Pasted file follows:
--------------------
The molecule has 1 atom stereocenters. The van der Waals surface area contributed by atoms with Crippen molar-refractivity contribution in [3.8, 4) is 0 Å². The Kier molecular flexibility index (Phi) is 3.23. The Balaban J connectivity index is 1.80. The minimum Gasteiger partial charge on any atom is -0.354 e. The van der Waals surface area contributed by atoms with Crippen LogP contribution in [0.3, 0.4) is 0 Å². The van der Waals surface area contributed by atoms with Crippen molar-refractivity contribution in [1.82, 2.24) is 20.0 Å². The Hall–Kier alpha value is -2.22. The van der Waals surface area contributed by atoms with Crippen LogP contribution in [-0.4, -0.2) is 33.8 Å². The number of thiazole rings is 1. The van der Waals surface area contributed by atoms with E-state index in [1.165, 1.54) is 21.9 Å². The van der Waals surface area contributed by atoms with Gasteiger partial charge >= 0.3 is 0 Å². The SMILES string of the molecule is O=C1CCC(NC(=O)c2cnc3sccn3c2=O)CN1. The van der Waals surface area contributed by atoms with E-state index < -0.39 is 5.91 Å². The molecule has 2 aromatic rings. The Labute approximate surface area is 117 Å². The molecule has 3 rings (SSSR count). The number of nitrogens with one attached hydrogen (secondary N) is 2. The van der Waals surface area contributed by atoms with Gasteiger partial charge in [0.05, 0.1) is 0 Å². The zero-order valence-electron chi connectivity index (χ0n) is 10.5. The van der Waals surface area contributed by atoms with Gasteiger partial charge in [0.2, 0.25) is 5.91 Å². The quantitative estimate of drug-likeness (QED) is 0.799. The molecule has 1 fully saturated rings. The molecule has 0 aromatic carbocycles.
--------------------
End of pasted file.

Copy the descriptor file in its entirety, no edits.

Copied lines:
The molecule has 1 atom stereocenters. The van der Waals surface area contributed by atoms with Crippen molar-refractivity contribution in [3.8, 4) is 0 Å². The Kier molecular flexibility index (Phi) is 3.23. The Balaban J connectivity index is 1.80. The minimum Gasteiger partial charge on any atom is -0.354 e. The van der Waals surface area contributed by atoms with Crippen LogP contribution in [0.3, 0.4) is 0 Å². The van der Waals surface area contributed by atoms with Crippen molar-refractivity contribution in [1.82, 2.24) is 20.0 Å². The Hall–Kier alpha value is -2.22. The van der Waals surface area contributed by atoms with Crippen LogP contribution in [-0.4, -0.2) is 33.8 Å². The number of thiazole rings is 1. The van der Waals surface area contributed by atoms with E-state index in [1.165, 1.54) is 21.9 Å². The van der Waals surface area contributed by atoms with Gasteiger partial charge >= 0.3 is 0 Å². The SMILES string of the molecule is O=C1CCC(NC(=O)c2cnc3sccn3c2=O)CN1. The van der Waals surface area contributed by atoms with E-state index < -0.39 is 5.91 Å². The molecule has 2 aromatic rings. The Labute approximate surface area is 117 Å². The molecule has 3 rings (SSSR count). The number of nitrogens with one attached hydrogen (secondary N) is 2. The van der Waals surface area contributed by atoms with Gasteiger partial charge in [0.05, 0.1) is 0 Å². The zero-order valence-electron chi connectivity index (χ0n) is 10.5. The van der Waals surface area contributed by atoms with Gasteiger partial charge in [0.2, 0.25) is 5.91 Å². The quantitative estimate of drug-likeness (QED) is 0.799. The molecule has 1 fully saturated rings. The molecule has 0 aromatic carbocycles.